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SA’s Carbon Tax and the Implications for Fruit and Wine Farmers

The Draft Carbon Tax Bill was released for comment during November 2015.  The Confronting Climate Change (CCC) Initiative has received many questions with regards to the bill and has, in response, developed this summary document based on the information at our disposal at the time of writing.  This is a high-level document that outlines the carbon tax processes and should by no means be read as conclusive, as it is likely that there will be refinements to the Bill after public comment has been received.

 

What is a carbon tax and why is it being implemented?

South Africa has committed to reducing greenhouse gas (GHG) emissions to below business-as-usual levels, and has selected the taxation of greenhouse gas emissions, referred to as a “Carbon Tax”, as the primary mechanism to stimulate the economic changes necessary to achieve these targets. The committed reductions targets are substantial, at 34% by 2020 and 42% by 2025 below business-as-usual emissions.

The carbon tax seeks to impose a cost on the emission of greenhouse gases, forcing polluters to internalize the associated costs to the environment.  The aim of the carbon tax is to stimulate a steep reduction in GHG emissions, ensuring that South Africa is ready to deal with future climate risks and challenges, and in a position to take advantage of new investment opportunities associated with the move to a low-carbon, “green“ economy. The Carbon Tax is a direct economic instrument aimed at rapidly changing business behaviour, providing a significant financial incentive to shift towards cleaner technologies, products and processes.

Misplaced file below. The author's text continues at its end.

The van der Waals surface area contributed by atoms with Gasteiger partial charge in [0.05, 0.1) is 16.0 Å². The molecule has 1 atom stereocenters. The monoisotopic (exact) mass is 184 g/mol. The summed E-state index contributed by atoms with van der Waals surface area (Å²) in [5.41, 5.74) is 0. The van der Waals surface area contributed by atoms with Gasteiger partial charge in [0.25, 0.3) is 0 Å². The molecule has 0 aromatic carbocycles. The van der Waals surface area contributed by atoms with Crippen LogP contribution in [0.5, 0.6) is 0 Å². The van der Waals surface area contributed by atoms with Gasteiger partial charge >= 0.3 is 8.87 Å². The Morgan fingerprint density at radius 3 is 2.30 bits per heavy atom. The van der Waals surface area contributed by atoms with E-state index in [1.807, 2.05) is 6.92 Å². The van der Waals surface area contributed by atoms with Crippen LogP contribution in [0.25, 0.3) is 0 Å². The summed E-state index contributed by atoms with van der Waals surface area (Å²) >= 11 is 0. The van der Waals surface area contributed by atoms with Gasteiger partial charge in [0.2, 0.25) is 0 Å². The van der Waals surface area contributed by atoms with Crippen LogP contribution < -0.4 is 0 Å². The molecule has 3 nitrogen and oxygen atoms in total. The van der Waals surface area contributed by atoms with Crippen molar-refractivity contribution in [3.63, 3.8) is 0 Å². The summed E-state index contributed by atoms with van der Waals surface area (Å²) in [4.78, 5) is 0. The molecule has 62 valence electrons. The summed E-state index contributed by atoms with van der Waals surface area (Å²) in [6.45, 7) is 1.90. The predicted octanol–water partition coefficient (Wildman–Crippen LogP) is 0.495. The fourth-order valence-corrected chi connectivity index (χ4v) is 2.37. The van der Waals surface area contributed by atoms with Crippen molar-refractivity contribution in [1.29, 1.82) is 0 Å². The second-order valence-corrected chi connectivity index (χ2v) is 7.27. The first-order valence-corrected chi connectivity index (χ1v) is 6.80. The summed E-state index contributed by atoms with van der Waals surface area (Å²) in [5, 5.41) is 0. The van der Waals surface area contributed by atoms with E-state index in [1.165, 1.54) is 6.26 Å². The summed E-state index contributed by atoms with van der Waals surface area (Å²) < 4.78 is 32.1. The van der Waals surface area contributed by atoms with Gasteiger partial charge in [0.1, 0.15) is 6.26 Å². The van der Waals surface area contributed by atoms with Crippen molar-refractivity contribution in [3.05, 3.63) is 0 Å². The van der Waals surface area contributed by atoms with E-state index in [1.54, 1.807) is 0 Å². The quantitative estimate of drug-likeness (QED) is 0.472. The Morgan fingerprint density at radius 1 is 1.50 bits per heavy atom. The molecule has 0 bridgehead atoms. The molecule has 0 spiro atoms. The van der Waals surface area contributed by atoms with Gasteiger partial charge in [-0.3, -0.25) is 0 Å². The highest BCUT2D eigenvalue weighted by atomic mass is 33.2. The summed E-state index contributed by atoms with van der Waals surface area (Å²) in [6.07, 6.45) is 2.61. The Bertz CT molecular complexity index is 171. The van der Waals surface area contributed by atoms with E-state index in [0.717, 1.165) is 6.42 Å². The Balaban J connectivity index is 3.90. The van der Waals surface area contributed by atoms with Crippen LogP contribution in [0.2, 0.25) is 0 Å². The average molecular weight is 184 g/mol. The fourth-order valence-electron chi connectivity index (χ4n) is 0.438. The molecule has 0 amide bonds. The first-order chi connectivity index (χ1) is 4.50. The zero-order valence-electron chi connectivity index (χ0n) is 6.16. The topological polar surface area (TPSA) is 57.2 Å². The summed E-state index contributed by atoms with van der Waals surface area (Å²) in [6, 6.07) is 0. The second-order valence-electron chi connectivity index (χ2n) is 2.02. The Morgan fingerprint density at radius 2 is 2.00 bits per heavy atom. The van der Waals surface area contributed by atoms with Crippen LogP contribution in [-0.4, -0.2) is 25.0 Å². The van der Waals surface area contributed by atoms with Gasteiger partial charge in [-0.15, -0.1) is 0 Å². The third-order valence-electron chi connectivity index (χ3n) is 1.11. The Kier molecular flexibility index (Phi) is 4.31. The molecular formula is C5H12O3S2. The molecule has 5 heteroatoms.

When will it be introduced?

It is anticipated that phase 1 will be implemented from January 2017. The primary agricultural sector will be exempt from phase 1, and only be taxed directly from phase 2, estimated to start in 2020/2021. Although primary agriculture will be exempt from phase 1, there will be indirect impacts translated through input costs.

Not only does the bill need to be written into law, but Treasury still has to finalise regulations around the generation and claiming of offsets.  At this stage the Carbon Tax relates to Scope 1 emissions only, where Scope 1 emissions refer to direct emissions from owned or controlled sources.

As a matter of interest, although fuel is currently subject to the General Fuel Levy (R 2.55 per litre for petrol, and R 2.40 per litre for diesel), it is not an “environmental” levy.  Electricity consumption is currently subject to an Environmental Levy of 3.5 cents per kWh.